I hate being wrong.
Anybody who’s performed live, be it in a band or as a solo act, suffers through this one universal truth: sooner or later, everybody you know comes to you as says, “I’ve got the perfect song for you to do.” Usually, it’s their favorite song; if you’re lucky, it’s a song you know and like; and if you’re a vocalist and you’re supremely lucky, it’ll be a song in your range (I’ve lost track of how many times someone’s suggested a tune I’d need to take a pair of pliers to my scrotum to reach the high note) – more often than not, however, it’s a song you either can’t stand, can’t sing, or have major reservations about.
My lovely mother brought me such a song, and I didn’t want to sing it.
There are dozens of this song out on the Web. Everyone’s heard it at one time or another – it was in The Watchmen and the Shrek movies; on the singing competition shows, some contestant will pull this out in the later rounds; and much like Memory back in the 80’s, sooner or later every singer of any note performs this tune. I didn’t want to be just another in the crowd.
I also avoided the song because on the surface it sounds religious – the first two verses make direct biblical references, chorus comes straight out of the Bible, and the song itself is written in the AAA style of a church hymn; that is, just like Amazing Grace, it’s just one melody repeated over and over again, telling a story. Anyone who’s sat at my table and had a beer with me knows that’s not the guy I am. I think your relationship with the Almighty is between you, the Almighty, and nobody else – no reason to wear your religious beliefs on your sleeve, and I don’t. If you catch me standing in line at the Post Office and I singing a hymn, I’m performing said hymn at a wedding or funeral in a day or two.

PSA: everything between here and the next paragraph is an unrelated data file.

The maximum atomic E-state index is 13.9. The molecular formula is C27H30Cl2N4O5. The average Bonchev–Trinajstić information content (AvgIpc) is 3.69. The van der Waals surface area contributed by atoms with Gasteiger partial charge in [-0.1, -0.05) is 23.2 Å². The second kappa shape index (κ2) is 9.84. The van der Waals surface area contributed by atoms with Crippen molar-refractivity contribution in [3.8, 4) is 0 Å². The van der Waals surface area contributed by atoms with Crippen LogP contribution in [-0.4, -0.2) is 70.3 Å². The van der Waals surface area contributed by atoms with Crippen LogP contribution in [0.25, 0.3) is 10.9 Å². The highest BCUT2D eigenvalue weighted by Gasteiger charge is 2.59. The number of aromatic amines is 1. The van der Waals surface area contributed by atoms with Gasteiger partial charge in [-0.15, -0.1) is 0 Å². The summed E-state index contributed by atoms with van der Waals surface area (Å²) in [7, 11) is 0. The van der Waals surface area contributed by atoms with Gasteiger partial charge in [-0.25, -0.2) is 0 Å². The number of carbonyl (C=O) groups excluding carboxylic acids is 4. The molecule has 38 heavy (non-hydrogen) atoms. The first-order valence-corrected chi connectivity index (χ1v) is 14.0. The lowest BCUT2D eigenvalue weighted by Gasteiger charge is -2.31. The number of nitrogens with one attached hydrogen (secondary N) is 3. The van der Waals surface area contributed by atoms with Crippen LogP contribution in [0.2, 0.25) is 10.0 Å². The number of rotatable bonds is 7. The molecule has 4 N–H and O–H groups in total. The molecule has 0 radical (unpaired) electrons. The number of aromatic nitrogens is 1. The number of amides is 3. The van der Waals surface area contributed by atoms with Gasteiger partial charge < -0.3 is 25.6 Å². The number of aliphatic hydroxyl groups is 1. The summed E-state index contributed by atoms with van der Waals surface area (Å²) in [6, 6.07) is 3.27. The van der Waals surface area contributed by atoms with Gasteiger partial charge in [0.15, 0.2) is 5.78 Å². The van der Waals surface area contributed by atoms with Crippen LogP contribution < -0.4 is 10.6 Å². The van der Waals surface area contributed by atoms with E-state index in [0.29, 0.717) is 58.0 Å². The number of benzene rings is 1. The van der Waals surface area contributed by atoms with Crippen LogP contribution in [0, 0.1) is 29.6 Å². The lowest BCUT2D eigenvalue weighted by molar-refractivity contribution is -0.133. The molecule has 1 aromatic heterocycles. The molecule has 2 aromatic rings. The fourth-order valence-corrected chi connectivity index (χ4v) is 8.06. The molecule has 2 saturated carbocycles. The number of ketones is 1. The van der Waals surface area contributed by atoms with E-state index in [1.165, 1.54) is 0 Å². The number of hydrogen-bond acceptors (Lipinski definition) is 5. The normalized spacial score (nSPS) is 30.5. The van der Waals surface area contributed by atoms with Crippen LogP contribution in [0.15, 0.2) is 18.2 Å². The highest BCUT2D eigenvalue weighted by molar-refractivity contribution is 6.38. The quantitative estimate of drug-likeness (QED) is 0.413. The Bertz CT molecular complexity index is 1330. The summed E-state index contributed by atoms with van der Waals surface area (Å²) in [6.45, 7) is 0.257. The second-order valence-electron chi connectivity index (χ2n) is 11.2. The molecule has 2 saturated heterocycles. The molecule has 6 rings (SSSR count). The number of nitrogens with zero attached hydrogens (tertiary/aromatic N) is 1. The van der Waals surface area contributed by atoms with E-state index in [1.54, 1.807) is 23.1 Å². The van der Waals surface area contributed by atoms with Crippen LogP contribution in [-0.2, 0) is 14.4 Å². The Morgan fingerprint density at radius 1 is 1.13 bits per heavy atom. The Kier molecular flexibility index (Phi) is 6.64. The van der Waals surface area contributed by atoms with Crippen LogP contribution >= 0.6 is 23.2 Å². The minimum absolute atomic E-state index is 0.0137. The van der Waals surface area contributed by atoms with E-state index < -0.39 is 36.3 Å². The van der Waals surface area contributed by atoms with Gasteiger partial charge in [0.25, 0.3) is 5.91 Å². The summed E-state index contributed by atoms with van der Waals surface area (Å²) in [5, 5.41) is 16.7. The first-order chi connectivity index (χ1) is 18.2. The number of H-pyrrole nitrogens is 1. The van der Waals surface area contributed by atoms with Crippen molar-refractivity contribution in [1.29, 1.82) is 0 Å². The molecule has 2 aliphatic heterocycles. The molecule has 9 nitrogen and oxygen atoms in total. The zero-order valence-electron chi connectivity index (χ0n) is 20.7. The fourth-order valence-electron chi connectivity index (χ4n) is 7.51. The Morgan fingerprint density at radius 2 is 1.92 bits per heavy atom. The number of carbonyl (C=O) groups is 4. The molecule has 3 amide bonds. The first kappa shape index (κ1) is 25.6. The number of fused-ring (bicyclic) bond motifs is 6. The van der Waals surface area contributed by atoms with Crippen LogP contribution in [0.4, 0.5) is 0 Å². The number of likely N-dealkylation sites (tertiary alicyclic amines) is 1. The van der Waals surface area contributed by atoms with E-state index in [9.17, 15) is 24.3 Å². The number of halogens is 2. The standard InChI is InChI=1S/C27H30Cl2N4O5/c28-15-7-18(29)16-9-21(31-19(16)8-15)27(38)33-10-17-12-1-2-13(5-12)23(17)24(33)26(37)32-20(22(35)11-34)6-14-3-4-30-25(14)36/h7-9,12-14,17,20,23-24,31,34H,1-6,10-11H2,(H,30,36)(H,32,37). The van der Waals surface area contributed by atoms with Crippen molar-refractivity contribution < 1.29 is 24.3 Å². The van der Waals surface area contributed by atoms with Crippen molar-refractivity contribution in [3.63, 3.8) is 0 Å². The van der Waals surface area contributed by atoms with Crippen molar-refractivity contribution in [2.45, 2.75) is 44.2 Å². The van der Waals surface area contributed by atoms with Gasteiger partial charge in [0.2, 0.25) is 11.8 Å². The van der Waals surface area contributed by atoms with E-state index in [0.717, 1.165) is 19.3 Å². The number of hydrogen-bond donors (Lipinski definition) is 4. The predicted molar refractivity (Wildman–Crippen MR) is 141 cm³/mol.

I gave a close listen to the song not too long ago, then I downloaded the lyrics and read the poetry without the music getting in the way – I very quickly realized this song has nothing to do with religion. The song is about making a physical connection with someone you care about that is so intense, it feels like a religious experience; it’s also about not being able to hold on to that intensity because you never learned to express that love and desire in any way other than physical. The simplicity of the melody masks the complexity of the emotional content, and I knew, I KNEW I had to sing this song. The sooner, the better.
While my band took a break between the first and second set, with my mother in the audience and my lovely Lady Fair looking on, I sang Leonard Cohen’s Hallelujah a capella in a biker dive bar. And I’m making plans to do it again for my birthday.
Thank you, Mom, for bringing this song to my attention and not letting up… so sorry I didn’t pay closer attention.
Please enjoy kd lang’s interpretation of Hallelujah. As soon as I get a version recorded, I’ll post it, as well.